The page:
The viral infection dengue fever is usually associated with tropical areas, but the disease has been spreading, even into the tropical areas of the United States: Texas, Florida and Hawaii.Dengue is common in other areas, infecting 100 million people a year. 500,000 of them end up hospitalized, and about half of those die. There are also huge costs to the labour force, because the infection can last for months. It is spread by mosquitoes.
At the annual meeting of the American Society of Tropical Medicine and Hygiene last month, researchers from the University of Florida revealed that dengue has reappeared in Key West, Fla. The virus they found was not a one-time visitor imported by a tourist or a stray mosquito; it has been on the island long enough to become a genetically distinct, local strain.
The Florida researchers didn’t want to talk about their presentation because they hope to get it published soon in a medical journal. But it turns out other tropical-disease experts have been watching dengue’s return to the United States for a while and wondering what it will mean.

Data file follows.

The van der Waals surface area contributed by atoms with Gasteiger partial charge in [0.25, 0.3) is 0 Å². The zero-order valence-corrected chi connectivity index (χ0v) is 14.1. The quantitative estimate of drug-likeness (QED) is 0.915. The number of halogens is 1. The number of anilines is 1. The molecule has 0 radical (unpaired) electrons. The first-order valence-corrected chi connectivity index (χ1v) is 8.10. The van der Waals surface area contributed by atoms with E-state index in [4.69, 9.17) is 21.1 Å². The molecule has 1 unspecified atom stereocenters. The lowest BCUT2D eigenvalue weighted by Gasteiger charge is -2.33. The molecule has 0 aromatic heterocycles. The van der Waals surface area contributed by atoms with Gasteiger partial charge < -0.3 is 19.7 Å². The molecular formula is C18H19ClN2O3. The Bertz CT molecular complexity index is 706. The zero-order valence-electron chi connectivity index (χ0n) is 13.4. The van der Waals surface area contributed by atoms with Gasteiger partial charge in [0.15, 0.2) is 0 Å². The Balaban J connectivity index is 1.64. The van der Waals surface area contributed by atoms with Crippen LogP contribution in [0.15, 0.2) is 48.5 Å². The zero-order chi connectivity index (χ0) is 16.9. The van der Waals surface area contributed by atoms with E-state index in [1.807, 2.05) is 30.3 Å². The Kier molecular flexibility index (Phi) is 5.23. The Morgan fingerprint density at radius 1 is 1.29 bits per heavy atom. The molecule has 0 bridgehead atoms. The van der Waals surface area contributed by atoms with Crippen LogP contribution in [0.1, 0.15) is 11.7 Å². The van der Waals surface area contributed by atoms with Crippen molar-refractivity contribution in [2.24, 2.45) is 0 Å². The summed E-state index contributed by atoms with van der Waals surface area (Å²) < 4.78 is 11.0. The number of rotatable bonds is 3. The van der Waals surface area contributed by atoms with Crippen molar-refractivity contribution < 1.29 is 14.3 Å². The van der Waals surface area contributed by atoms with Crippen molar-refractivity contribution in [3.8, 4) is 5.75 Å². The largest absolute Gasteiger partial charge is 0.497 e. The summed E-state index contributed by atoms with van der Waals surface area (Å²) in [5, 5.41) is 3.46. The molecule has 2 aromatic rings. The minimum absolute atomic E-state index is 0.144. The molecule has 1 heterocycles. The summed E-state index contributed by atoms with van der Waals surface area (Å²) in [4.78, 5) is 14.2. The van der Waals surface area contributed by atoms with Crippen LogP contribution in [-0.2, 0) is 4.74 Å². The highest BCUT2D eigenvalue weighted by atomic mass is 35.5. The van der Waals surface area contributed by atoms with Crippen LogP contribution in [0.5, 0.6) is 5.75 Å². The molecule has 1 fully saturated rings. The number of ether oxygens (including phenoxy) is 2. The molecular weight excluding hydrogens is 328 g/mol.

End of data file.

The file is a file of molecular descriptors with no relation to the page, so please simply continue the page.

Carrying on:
“It really is just a matter of time until dengue re-establishes itself in certain areas here,” says Amesh Adalja of the centre for Biosecurity of the University of Pittsburgh Medical centre. “The U.S. has been lucky that it has escaped so far.”
122 people were infected with dengue in Hawaii in 2001, the first time that the disease has been seen there since 1944. A separate outbreak in Brownsville, Texas, in 2005 infected 25, and 90 cases were reported in Key West between 2009 and 2010.
“It may not swamp the entire U.S.,” Adalja told McKenna. “But the entire South already harbors those mosquitoes, and that is bad enough. Dengue shouldn’t have to swamp the entire country for us to make it a priority.”
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